The Theatricality of Teaching

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Teaching and acting have a great deal in common. (image via Wikimedia Commons)

Students walk into a dim classroom.

“Thank you for being here today,” the teacher intones to the first student who arrives.

“Your presence here this morning would have meant a great deal to him,” he remarks somberly to the next student.

“I know this is a tough morning for you; he considered you a great friend,” he assures a third.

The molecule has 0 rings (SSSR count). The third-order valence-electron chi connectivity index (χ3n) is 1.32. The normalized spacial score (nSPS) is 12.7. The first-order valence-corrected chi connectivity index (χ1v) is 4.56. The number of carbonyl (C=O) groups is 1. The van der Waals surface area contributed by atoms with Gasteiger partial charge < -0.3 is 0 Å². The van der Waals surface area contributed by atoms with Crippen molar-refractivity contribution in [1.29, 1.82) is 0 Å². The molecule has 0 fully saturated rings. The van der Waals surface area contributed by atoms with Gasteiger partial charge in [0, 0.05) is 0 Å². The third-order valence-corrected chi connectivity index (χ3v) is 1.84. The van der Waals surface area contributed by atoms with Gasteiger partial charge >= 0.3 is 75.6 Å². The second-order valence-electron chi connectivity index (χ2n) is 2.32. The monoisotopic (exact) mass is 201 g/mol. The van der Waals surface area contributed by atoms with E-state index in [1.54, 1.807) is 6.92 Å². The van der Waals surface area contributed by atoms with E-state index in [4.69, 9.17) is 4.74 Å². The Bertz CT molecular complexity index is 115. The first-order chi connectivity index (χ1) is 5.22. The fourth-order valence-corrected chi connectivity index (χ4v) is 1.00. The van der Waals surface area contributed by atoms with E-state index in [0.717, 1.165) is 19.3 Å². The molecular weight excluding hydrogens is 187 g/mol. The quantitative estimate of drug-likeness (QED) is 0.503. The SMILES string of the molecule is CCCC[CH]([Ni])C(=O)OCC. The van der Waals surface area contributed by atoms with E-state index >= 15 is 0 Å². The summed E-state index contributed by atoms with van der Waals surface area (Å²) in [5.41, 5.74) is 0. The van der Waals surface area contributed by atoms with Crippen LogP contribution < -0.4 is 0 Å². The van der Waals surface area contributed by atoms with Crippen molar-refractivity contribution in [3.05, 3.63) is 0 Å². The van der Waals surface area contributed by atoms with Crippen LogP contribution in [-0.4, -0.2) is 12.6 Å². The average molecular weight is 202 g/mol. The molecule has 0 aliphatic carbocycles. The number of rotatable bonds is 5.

As students take their seats, bewildered, they notice the podium is draped in black, fake vines and a rose hanging from the top, flickering tea light candles arranged across the top of the lectern. Behind the podium, a drawing of a long-haired boy next to a soberingly terse epitaph helps the students make sense of this bizarre start to their second-period English class:

Simon
c. 1944-1954

This is the dramatic scene that greeted my sophomore students this week the day after I assigned them to read chapter nine of Lord of the Flies, the chapter in which the stranded boys of the novel, driven savage in their isolation from “civilized” society, “do in” ten-year-old Simon in a frenzy of mob violence.

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